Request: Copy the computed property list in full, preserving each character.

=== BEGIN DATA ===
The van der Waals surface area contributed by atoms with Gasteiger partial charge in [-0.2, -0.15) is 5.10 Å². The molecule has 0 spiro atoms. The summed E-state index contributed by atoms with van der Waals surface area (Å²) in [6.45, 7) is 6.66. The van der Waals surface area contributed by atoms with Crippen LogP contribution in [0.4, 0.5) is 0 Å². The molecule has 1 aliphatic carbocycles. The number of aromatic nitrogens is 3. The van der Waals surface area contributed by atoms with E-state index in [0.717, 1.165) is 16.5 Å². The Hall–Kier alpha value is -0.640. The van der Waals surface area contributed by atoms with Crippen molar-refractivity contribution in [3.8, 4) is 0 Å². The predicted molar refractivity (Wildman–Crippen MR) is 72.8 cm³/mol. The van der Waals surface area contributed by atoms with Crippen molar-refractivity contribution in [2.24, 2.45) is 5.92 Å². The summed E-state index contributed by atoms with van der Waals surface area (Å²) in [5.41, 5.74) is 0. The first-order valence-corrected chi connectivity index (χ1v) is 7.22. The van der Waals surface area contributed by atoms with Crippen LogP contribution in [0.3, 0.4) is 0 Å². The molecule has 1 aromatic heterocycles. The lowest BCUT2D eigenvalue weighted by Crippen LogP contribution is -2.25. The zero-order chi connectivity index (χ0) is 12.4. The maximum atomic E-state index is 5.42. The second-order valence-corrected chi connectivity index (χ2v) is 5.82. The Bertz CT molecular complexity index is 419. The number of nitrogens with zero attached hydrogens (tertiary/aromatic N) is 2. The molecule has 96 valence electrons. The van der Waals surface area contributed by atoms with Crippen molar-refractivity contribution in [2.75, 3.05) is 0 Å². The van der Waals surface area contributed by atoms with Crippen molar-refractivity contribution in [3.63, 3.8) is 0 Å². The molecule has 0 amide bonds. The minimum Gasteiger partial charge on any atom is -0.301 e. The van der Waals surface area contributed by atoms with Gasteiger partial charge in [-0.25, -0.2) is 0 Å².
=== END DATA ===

The van der Waals surface area contributed by atoms with Gasteiger partial charge in [-0.2, -0.15) is 5.10 Å². The molecule has 0 spiro atoms. The summed E-state index contributed by atoms with van der Waals surface area (Å²) in [6.45, 7) is 6.66. The van der Waals surface area contributed by atoms with Crippen LogP contribution in [0.4, 0.5) is 0 Å². The molecule has 1 aliphatic carbocycles. The number of aromatic nitrogens is 3. The van der Waals surface area contributed by atoms with E-state index in [0.717, 1.165) is 16.5 Å². The Hall–Kier alpha value is -0.640. The van der Waals surface area contributed by atoms with Crippen molar-refractivity contribution in [3.8, 4) is 0 Å². The predicted molar refractivity (Wildman–Crippen MR) is 72.8 cm³/mol. The van der Waals surface area contributed by atoms with Crippen molar-refractivity contribution in [2.24, 2.45) is 5.92 Å². The summed E-state index contributed by atoms with van der Waals surface area (Å²) in [5.41, 5.74) is 0. The first-order valence-corrected chi connectivity index (χ1v) is 7.22. The van der Waals surface area contributed by atoms with Crippen LogP contribution in [0.3, 0.4) is 0 Å². The molecule has 1 aromatic heterocycles. The lowest BCUT2D eigenvalue weighted by Crippen LogP contribution is -2.25. The zero-order chi connectivity index (χ0) is 12.4. The maximum atomic E-state index is 5.42. The second-order valence-corrected chi connectivity index (χ2v) is 5.82. The Bertz CT molecular complexity index is 419. The number of nitrogens with zero attached hydrogens (tertiary/aromatic N) is 2. The molecule has 96 valence electrons. The van der Waals surface area contributed by atoms with Crippen molar-refractivity contribution in [2.75, 3.05) is 0 Å². The van der Waals surface area contributed by atoms with Crippen molar-refractivity contribution in [3.63, 3.8) is 0 Å². The molecule has 0 amide bonds. The minimum Gasteiger partial charge on any atom is -0.301 e. The van der Waals surface area contributed by atoms with Gasteiger partial charge in [-0.25, -0.2) is 0 Å².